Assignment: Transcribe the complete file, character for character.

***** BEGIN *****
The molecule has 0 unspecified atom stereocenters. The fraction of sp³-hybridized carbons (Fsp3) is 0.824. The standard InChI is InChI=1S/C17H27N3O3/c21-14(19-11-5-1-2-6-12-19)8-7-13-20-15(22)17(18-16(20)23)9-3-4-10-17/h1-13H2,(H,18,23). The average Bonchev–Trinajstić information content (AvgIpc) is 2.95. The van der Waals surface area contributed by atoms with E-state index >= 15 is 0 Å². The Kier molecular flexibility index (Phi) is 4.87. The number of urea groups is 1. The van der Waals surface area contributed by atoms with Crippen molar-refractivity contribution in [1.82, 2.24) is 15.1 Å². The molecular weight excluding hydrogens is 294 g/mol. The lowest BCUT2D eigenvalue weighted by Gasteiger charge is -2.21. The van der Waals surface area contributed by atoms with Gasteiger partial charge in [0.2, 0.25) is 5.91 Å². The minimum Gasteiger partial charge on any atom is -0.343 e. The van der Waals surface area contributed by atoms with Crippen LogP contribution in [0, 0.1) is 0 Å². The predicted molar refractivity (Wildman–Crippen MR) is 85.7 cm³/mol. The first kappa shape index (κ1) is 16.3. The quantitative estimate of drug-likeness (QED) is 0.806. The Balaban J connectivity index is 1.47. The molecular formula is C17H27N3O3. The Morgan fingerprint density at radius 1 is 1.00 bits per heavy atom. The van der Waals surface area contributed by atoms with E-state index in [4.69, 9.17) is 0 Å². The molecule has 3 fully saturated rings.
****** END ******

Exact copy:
The molecule has 0 unspecified atom stereocenters. The fraction of sp³-hybridized carbons (Fsp3) is 0.824. The standard InChI is InChI=1S/C17H27N3O3/c21-14(19-11-5-1-2-6-12-19)8-7-13-20-15(22)17(18-16(20)23)9-3-4-10-17/h1-13H2,(H,18,23). The average Bonchev–Trinajstić information content (AvgIpc) is 2.95. The van der Waals surface area contributed by atoms with E-state index >= 15 is 0 Å². The Kier molecular flexibility index (Phi) is 4.87. The number of urea groups is 1. The van der Waals surface area contributed by atoms with Crippen molar-refractivity contribution in [1.82, 2.24) is 15.1 Å². The molecular weight excluding hydrogens is 294 g/mol. The lowest BCUT2D eigenvalue weighted by Gasteiger charge is -2.21. The van der Waals surface area contributed by atoms with Gasteiger partial charge in [0.2, 0.25) is 5.91 Å². The minimum Gasteiger partial charge on any atom is -0.343 e. The van der Waals surface area contributed by atoms with Crippen LogP contribution in [0, 0.1) is 0 Å². The predicted molar refractivity (Wildman–Crippen MR) is 85.7 cm³/mol. The first kappa shape index (κ1) is 16.3. The quantitative estimate of drug-likeness (QED) is 0.806. The Balaban J connectivity index is 1.47. The molecular formula is C17H27N3O3. The Morgan fingerprint density at radius 1 is 1.00 bits per heavy atom. The van der Waals surface area contributed by atoms with E-state index in [4.69, 9.17) is 0 Å². The molecule has 3 fully saturated rings.